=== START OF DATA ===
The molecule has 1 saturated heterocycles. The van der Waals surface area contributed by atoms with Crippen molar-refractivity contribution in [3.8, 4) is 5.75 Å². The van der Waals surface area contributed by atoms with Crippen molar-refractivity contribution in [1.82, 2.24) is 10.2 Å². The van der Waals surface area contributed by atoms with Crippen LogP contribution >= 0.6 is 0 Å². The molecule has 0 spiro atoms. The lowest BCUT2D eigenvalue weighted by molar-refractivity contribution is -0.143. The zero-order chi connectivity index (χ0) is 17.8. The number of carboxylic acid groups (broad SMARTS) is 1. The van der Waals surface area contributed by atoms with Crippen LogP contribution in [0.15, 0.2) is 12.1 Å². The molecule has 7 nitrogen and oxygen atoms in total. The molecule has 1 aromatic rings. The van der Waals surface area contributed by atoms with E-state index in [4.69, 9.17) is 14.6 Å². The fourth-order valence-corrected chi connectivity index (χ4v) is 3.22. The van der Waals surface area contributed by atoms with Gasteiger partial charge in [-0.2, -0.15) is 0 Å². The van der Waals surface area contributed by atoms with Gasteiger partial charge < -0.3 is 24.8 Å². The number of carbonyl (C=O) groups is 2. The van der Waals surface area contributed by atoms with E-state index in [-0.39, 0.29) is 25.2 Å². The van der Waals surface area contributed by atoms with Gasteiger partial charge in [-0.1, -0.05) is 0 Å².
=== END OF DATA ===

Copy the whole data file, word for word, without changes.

The molecule has 1 saturated heterocycles. The van der Waals surface area contributed by atoms with Crippen molar-refractivity contribution in [3.8, 4) is 5.75 Å². The van der Waals surface area contributed by atoms with Crippen molar-refractivity contribution in [1.82, 2.24) is 10.2 Å². The van der Waals surface area contributed by atoms with Crippen LogP contribution >= 0.6 is 0 Å². The molecule has 0 spiro atoms. The lowest BCUT2D eigenvalue weighted by molar-refractivity contribution is -0.143. The zero-order chi connectivity index (χ0) is 17.8. The number of carboxylic acid groups (broad SMARTS) is 1. The van der Waals surface area contributed by atoms with Crippen LogP contribution in [0.15, 0.2) is 12.1 Å². The molecule has 7 nitrogen and oxygen atoms in total. The molecule has 1 aromatic rings. The van der Waals surface area contributed by atoms with E-state index in [4.69, 9.17) is 14.6 Å². The fourth-order valence-corrected chi connectivity index (χ4v) is 3.22. The van der Waals surface area contributed by atoms with Gasteiger partial charge in [-0.2, -0.15) is 0 Å². The van der Waals surface area contributed by atoms with Gasteiger partial charge < -0.3 is 24.8 Å². The number of carbonyl (C=O) groups is 2. The van der Waals surface area contributed by atoms with E-state index in [-0.39, 0.29) is 25.2 Å². The van der Waals surface area contributed by atoms with Gasteiger partial charge in [-0.1, -0.05) is 0 Å².